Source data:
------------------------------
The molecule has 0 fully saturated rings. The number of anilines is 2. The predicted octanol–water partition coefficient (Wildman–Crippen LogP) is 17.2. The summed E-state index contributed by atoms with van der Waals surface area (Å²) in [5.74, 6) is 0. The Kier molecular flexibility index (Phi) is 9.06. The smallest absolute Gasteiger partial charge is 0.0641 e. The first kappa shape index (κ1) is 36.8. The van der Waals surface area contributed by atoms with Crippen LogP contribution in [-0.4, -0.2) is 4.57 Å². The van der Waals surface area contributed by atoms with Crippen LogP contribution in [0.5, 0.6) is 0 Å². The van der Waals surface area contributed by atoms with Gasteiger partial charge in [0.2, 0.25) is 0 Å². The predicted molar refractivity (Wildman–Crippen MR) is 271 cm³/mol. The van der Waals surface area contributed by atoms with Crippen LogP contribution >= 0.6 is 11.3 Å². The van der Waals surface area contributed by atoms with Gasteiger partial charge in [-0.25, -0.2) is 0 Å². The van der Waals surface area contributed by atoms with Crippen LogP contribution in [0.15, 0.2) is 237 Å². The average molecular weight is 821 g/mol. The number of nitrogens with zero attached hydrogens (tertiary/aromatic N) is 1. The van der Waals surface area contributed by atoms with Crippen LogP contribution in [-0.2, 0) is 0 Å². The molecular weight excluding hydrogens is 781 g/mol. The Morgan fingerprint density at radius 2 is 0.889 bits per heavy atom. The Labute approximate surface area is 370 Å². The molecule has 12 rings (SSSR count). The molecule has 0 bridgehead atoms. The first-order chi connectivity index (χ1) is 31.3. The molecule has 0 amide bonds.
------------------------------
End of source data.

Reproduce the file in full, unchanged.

The molecule has 0 fully saturated rings. The number of anilines is 2. The predicted octanol–water partition coefficient (Wildman–Crippen LogP) is 17.2. The summed E-state index contributed by atoms with van der Waals surface area (Å²) in [5.74, 6) is 0. The Kier molecular flexibility index (Phi) is 9.06. The smallest absolute Gasteiger partial charge is 0.0641 e. The first kappa shape index (κ1) is 36.8. The van der Waals surface area contributed by atoms with Crippen LogP contribution in [-0.4, -0.2) is 4.57 Å². The van der Waals surface area contributed by atoms with Crippen LogP contribution in [0.5, 0.6) is 0 Å². The van der Waals surface area contributed by atoms with Gasteiger partial charge in [0.2, 0.25) is 0 Å². The predicted molar refractivity (Wildman–Crippen MR) is 271 cm³/mol. The van der Waals surface area contributed by atoms with Crippen LogP contribution >= 0.6 is 11.3 Å². The van der Waals surface area contributed by atoms with Gasteiger partial charge in [-0.25, -0.2) is 0 Å². The van der Waals surface area contributed by atoms with Crippen LogP contribution in [0.15, 0.2) is 237 Å². The average molecular weight is 821 g/mol. The number of nitrogens with zero attached hydrogens (tertiary/aromatic N) is 1. The van der Waals surface area contributed by atoms with Crippen LogP contribution in [-0.2, 0) is 0 Å². The molecular weight excluding hydrogens is 781 g/mol. The Morgan fingerprint density at radius 2 is 0.889 bits per heavy atom. The Labute approximate surface area is 370 Å². The molecule has 12 rings (SSSR count). The molecule has 0 bridgehead atoms. The first-order chi connectivity index (χ1) is 31.3. The molecule has 0 amide bonds.